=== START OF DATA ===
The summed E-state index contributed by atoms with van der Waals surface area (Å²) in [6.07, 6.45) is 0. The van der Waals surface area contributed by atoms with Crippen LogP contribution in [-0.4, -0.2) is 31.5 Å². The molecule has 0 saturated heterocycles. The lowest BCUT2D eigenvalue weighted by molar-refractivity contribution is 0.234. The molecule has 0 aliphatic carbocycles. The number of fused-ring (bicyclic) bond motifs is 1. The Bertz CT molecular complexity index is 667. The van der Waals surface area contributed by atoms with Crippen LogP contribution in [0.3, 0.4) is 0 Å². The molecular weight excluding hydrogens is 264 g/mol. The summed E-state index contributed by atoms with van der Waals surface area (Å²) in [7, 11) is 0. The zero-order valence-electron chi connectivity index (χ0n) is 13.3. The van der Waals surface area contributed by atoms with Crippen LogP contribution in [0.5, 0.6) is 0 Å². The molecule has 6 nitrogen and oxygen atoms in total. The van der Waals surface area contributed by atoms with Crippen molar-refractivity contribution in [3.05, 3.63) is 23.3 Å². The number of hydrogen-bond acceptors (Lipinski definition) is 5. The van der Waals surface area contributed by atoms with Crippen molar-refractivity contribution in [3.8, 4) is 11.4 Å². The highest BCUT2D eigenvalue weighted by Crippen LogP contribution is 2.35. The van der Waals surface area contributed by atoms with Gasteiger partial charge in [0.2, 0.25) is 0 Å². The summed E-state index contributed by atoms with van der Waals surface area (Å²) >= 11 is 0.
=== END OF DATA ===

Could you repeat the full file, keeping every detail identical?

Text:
The summed E-state index contributed by atoms with van der Waals surface area (Å²) in [6.07, 6.45) is 0. The van der Waals surface area contributed by atoms with Crippen LogP contribution in [-0.4, -0.2) is 31.5 Å². The molecule has 0 saturated heterocycles. The lowest BCUT2D eigenvalue weighted by molar-refractivity contribution is 0.234. The molecule has 0 aliphatic carbocycles. The number of fused-ring (bicyclic) bond motifs is 1. The Bertz CT molecular complexity index is 667. The van der Waals surface area contributed by atoms with Crippen LogP contribution in [0.3, 0.4) is 0 Å². The molecular weight excluding hydrogens is 264 g/mol. The summed E-state index contributed by atoms with van der Waals surface area (Å²) in [7, 11) is 0. The zero-order valence-electron chi connectivity index (χ0n) is 13.3. The van der Waals surface area contributed by atoms with Crippen LogP contribution in [0.5, 0.6) is 0 Å². The molecule has 6 nitrogen and oxygen atoms in total. The van der Waals surface area contributed by atoms with Crippen molar-refractivity contribution in [3.05, 3.63) is 23.3 Å². The number of hydrogen-bond acceptors (Lipinski definition) is 5. The van der Waals surface area contributed by atoms with Crippen molar-refractivity contribution in [3.8, 4) is 11.4 Å². The highest BCUT2D eigenvalue weighted by Crippen LogP contribution is 2.35. The van der Waals surface area contributed by atoms with Gasteiger partial charge in [0.2, 0.25) is 0 Å². The summed E-state index contributed by atoms with van der Waals surface area (Å²) >= 11 is 0.